Film review: Anna Karenina

by David Larsen / 31 January, 2013
To say that Keira Knightley is no Garbo is like saying an asteroid is no supernova; I have never seen her in a film without pining for a different casting decision, says David Larsen.
Keira Knightley in Anna Karenina
Anna Karenina: Keira Knightley is no Greta Garbo.


It is not as obviously absurd to film Anna Karenina as it is, say, to mime Beethoven’s Ninth. But at a certain point, the scale differential between a novel and a film amounts to an unbridgeable gulf. Tolstoy does not give you the option of extracting his tragic Anna from her tragedy-inducing context: if you want to put her on a screen, you need to get a universe of detail up there with her.

Many have tried. At least two dozen women have played Anna on screen over the past century, including Greta Garbo and Vivien Leigh. To say that Keira Knightley is no Garbo is like saying an asteroid is no supernova; I have never seen her in a film without pining for a different casting decision. But she’s adequate in this role, and that’s all she needs to be, because she has such good fortune in the people around her.

This includes an improbable number of supporting actors giving career-best performances; Jude Law, Matthew Macfadyen and Aaron Taylor-Johnson all excel themselves as the significant men in Anna’s life. Cinematographer Seamus McGarvey and designers Sarah Greenwood and Katie Spencer confer a lush, expansive beauty on the film’s every fleeting frame – a necessary balance to the dizzying energy and momentum director Joe Wright gives the story.

Wright deserves praise for his achievement here, but he can’t take credit for the brilliant conceit that lets this film soar where other Anna Kareninas have trudged. For that, look to Tom Stoppard’s screenplay.

How can you transplant the soul of such a vast book to a new medium? You can’t. So instead, borrow some fizz from the adaptation process itself, by flipping between two different kinds of adaptation: film a theatrical staging of the story, which keeps bursting out of its frame and turning into full-fledged cinema.

It seems an unlikely idea on the face of it, but just watch Stoppard dance. He finesses the crushing compression required to fit Tolstoy to the screen, so that he gains something as precious as what he has to sacrifice: the film feels fresh and alive, and at every turn it has the capacity to surprise.

Rating: 4/5

ANNA KARENINA, directed by Joe Wright

Films are rated out of 5: 1 = abysmal; 5 = amazing
MostReadArticlesCollectionWidget - Most Read - Used in articles
AdvertModule - Advert - M-Rec / Halfpage

Latest

The troubling rise of Australia's new Attorney-General
85835 2018-01-17 00:00:00Z World

The troubling rise of Australia's new Attorney-Gen…

by Bernard Lagan

The relatively young Australian Attorney-General Christian Porter has a track record in law and order that unsettles many.

Read more
The film-maker who risked death by sugar is fighting fit again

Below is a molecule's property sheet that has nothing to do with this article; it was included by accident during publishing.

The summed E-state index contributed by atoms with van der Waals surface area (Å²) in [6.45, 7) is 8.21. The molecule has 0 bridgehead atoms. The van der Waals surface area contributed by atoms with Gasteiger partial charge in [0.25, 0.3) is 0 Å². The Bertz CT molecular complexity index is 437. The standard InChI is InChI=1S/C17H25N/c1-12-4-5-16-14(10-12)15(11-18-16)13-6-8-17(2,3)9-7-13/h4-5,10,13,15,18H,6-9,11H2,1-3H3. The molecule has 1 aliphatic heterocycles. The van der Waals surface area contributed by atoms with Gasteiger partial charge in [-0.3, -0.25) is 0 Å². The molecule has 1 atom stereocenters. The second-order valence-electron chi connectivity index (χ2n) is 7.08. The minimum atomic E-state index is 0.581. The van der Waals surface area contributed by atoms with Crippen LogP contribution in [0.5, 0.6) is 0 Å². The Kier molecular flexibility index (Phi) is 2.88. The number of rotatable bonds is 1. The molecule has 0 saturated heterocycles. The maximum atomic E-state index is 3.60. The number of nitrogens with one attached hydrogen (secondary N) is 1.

85890 2018-01-17 00:00:00Z Health

The film-maker who risked death by sugar is fighti…

by Nicky Pellegrino

For his documentary That Sugar Film, Damon Gameau consumed 40 teaspoons of the sweet stuff a day.

Read more
Auckland's best cafes 2018
84457 2018-01-17 00:00:00Z Dining

Auckland's best cafes 2018

by Metro

A swarm of new entrants elbow their way onto Metro's annual list of outstanding places for coffee and so much more.

Read more
Does anyone really know how to cut the number of deaths on our roads?
85708 2018-01-16 00:00:00Z Social issues

Does anyone really know how to cut the number of d…

by The Listener

The road toll for 2017 was 380 – 53 more than for 2016 and the highest figure since 2009.

Read more
How trauma incident data can be used to prevent future injuries
85876 2018-01-16 00:00:00Z Social issues

How trauma incident data can be used to prevent fu…

by Donna Chisholm

On a map are hundreds of brightly coloured dots, each colour signifying a type of incident: red for assault, cyan for motorbike crashes.

Read more
Donald Trump appears to have the wits of Homer Simpson
85895 2018-01-16 00:00:00Z World

Donald Trump appears to have the wits of Homer Sim…

by Bill Ralston

Trump may be “stable” and “smart”, but Americans need to decide whether to fire their leader.

Read more
The often-windswept Neil Oliver is headed indoors for a live NZ show
85873 2018-01-16 00:00:00Z Culture

The often-windswept Neil Oliver is headed indoors …

by Russell Baillie

Neil Oliver's live shows are based on a prolific career of making the past come alive on television and in print.

Read more
Hilary Barry takes Mike Hosking’s spot on Seven Sharp
85857 2018-01-15 13:40:27Z Television

Hilary Barry takes Mike Hosking’s spot on Seven Sh…

by Katie Parker

Hilary Barry takes over Seven Sharp and ex-Green candidate Hayley Holt replaces her on Breakfast. But not all are happy at the seat shuffling.

Read more